The Pressure is Building in Iceland

I am happy to be back here at AFOE with a guest post. For those of you don’t know me my name is Claus Vistesen and I write regularly from my personal blog Alpha.Sources. In my writings I usually stay within the comfortable world of the dismal science and this post is no exception. Today’s topic is Iceland and the probability that she will be the first real macroeconomic fallout (if any) of the much debated credit market turmoil which has gripped financial markets since August 2007. Since I posted this over at my own blog many others have been moving in with interesting observations on Iceland. Most notably I would like to draw your attention to one of Brad Setser’s recent posts in which he constrasts the Icelandic situation with the US ditto.

I am sure that most of AFOE’s readers are aware that Iceland, to a somewhat greater extent than the rest of us, are subject to the forces of nature. Being severed by the mid-Atlantic ridge which is a constructive tectonic plate margin cutting across the Atlantic ocean is consequently not for the faint of hearts. In modern times the skirmishes of Surtsey 1963 and Heimaey 1973 are omnious cases in point. As far as I am informed the tectonic activity in Iceland is relatively subdued at the moment but that, as we shall see, does not mean Iceland is not faced with a potential eruption. This time only, Iceland is subject to the equally potent forces of global financial markets rather than the whims of mother nature. In many ways, the sudden return by Iceland to the spotlight is not surprising. As early as in the Spring of 2006 we discussed whether Iceland were among the first in line to suffer a blowout on the back of an abyss deep current account deficit driven by a housing and consumer credit boom and a subsequent vulnerable currency. Over at my own blog I have, since the credit turmoil began, been looking wearily towards the Eastern European edifice for the first potential macroeconomic fallout in the context of what we could call emerging economies. I still am but given the most recent events it could indeed seem as if Iceland is about to beat the collective of the CEE and Baltic countries to it. At the heart of the debacle in Iceland lies the same kind of imbalance as we are currently observing in the US as well as other countries around the globe. A large current account deficit coupled with high inflation at a time when the housing bubble and consumer credit boom is about to come to a very abrupt standstill are all ingredients which we should be well aware of at this point. As can be expected this has also taken its toll on the financial sector which has played a seminal role in the recent Icelandic expansion. In this way, Iceland’s three largest banks (Kaupting, Glitnir, and Landsbanki) have all seen their credit rating being scythed by the rating agencies recently. In one of their recent much appreciated daily digests Eurointelligence reports how credit default swaps have risen to alarming levels even if we should note that the three big Icelandic banks have branches in mainland Europe allowing them to potentially knock down the ECB’s door for liquidity.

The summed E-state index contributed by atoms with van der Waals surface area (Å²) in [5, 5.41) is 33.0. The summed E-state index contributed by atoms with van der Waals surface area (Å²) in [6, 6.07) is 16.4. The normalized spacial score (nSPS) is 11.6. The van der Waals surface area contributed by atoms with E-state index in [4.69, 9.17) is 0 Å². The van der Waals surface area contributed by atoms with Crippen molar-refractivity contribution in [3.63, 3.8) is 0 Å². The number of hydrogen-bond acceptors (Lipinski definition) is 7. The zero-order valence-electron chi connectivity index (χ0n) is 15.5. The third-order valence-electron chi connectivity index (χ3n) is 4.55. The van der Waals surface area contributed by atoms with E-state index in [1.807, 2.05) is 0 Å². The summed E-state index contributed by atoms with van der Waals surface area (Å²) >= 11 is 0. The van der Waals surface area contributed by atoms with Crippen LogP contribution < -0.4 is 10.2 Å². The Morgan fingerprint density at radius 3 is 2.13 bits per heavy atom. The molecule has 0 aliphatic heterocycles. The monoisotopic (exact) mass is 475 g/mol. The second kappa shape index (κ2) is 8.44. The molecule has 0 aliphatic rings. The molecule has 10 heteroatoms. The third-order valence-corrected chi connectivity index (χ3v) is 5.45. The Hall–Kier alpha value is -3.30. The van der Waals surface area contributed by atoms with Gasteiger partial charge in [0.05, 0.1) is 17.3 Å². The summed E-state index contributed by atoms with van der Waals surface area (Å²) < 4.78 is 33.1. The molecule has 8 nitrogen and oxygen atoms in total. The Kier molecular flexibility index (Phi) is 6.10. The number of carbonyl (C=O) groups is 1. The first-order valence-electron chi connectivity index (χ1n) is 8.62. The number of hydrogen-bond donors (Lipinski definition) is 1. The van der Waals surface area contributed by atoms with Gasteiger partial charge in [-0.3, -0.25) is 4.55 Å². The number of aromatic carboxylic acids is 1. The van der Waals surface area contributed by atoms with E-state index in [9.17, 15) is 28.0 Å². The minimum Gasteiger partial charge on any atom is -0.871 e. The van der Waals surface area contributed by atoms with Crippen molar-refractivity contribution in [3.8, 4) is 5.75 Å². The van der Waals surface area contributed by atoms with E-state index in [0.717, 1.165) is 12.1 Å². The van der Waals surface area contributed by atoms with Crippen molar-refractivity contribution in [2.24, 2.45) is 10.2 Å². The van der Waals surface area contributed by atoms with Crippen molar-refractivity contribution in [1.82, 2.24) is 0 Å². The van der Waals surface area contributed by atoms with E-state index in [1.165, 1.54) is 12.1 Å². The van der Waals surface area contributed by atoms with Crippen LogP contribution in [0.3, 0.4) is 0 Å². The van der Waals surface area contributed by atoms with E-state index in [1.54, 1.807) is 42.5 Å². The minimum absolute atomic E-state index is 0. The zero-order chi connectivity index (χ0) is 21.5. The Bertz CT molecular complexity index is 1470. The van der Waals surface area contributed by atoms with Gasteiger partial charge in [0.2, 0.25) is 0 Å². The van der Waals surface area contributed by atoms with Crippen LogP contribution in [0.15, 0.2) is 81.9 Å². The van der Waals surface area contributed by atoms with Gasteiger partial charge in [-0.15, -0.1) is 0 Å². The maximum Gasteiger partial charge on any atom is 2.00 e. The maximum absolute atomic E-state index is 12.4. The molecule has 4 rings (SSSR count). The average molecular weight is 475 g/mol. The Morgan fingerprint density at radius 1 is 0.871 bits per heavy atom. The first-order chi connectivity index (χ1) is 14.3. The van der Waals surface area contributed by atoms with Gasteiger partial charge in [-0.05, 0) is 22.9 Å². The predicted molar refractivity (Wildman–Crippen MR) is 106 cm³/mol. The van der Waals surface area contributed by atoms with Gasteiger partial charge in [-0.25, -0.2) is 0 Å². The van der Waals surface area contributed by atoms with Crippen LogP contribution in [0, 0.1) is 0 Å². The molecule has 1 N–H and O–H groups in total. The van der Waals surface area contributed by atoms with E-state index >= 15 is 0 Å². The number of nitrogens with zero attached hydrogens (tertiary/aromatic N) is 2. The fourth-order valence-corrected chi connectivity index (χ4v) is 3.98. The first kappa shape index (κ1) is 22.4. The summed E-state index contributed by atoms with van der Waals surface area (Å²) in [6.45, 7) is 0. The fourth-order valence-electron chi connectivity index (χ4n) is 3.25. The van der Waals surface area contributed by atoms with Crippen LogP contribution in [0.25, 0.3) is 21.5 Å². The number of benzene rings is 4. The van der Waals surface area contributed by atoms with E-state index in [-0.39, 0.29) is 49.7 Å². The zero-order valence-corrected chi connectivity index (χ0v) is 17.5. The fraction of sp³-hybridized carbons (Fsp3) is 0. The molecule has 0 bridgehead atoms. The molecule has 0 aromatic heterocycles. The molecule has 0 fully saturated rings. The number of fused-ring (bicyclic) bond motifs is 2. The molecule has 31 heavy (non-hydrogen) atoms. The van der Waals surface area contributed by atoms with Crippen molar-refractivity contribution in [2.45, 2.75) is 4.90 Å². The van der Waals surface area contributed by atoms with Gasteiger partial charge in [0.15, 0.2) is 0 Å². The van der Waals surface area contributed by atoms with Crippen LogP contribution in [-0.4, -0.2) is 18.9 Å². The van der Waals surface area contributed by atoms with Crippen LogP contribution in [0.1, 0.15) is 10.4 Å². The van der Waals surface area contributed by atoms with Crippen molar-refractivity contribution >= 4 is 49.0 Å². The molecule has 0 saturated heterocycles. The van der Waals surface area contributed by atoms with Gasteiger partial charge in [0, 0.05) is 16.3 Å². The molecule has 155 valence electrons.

(…) the FT reports that credit default swaps for Icelandic banks have risen to extreme levels, for example to 912bps for Kaupthing. The article also makes the piont that Iceland’s three top banks, Kaupthing, Landsbanki and Glitnir, have branches in mainland Europe, which means they can tap the ECB for funding.

The rather precarious situation of the Icelandic economy recently prompted the central bank into pulling a reverse Bernanke as it was decided at an emergency meeting to raise the main refi rate by a healthy 1.25% bringing it to 15% in total. The immediate impetus for the move were indeed the global financial turmoil and by derivative the fact that the Icelandic krone had, in the past weeks, taken a flogging which would make the buck look like Cassius Clay in his prime. In the original post over at Alpha.Sources I field a chart which provides a sniff of the situation at hand as it shows the nominal exchange rate of the EUR/ISK as an index with 2.1.2006=100. As can be observed the recent weeks’ turmoil have more than halved the nominal value of Iceland’s currency vs the Euro. Yesterday the FT furthermore reported how the central bank and the government would move in tandem to shore up short term market liquidity, in part, by issuing €80m worth of short-term bonds. Whether this will work as a remedy to hold off the immediate crisis is basically impossible to tell. At the moment the only thing we can really do is to sit back and look where it will pop first. In the short term Iceland, with its floating currency, obviously seems more inclined to go to the pillory than many Eastern European countries who have pegged their currency to the Euro. We should however, in this context, never let our glance stray away from Hungary who recently was ‘forced’ to lift its trading band on the Forint. Over at the Hungary Economy Watch Edward and me are following the situation closely. We could also, I think, ask with some validity whether it is really such an advantage for many of the Eastern European countries to have married themselves with the Euro in the sense that this was done in first place on the expectation of future membership of the EMU. At this point this consequently seems all but a fool’s hope for most of the countries in question I would argue.

I don’t think it would be timely at this point to downplay the potential fallout facing Iceland and as Macro Man aptly noted a while back; you cannot spell risk without ‘ISK.’ As always in these kind of situation the main risk is that markets call the authorities to the poker table in which case the central bank’s reserves are certain to be drained faster than many investment banks’ balance sheets are currently being re-furnished. Given the size of the Icelandic economy such a move would likely be nasty, brutish and short. I don’t know whether all those loans in Iceland are denominated in Euros which would clearly represent a substantial degree of translation risk but even without this issue the situation is still getting increasingly more precarious. Obviously, not all view it this way and we would be well advised to pay attention to the following as quoted from the FT …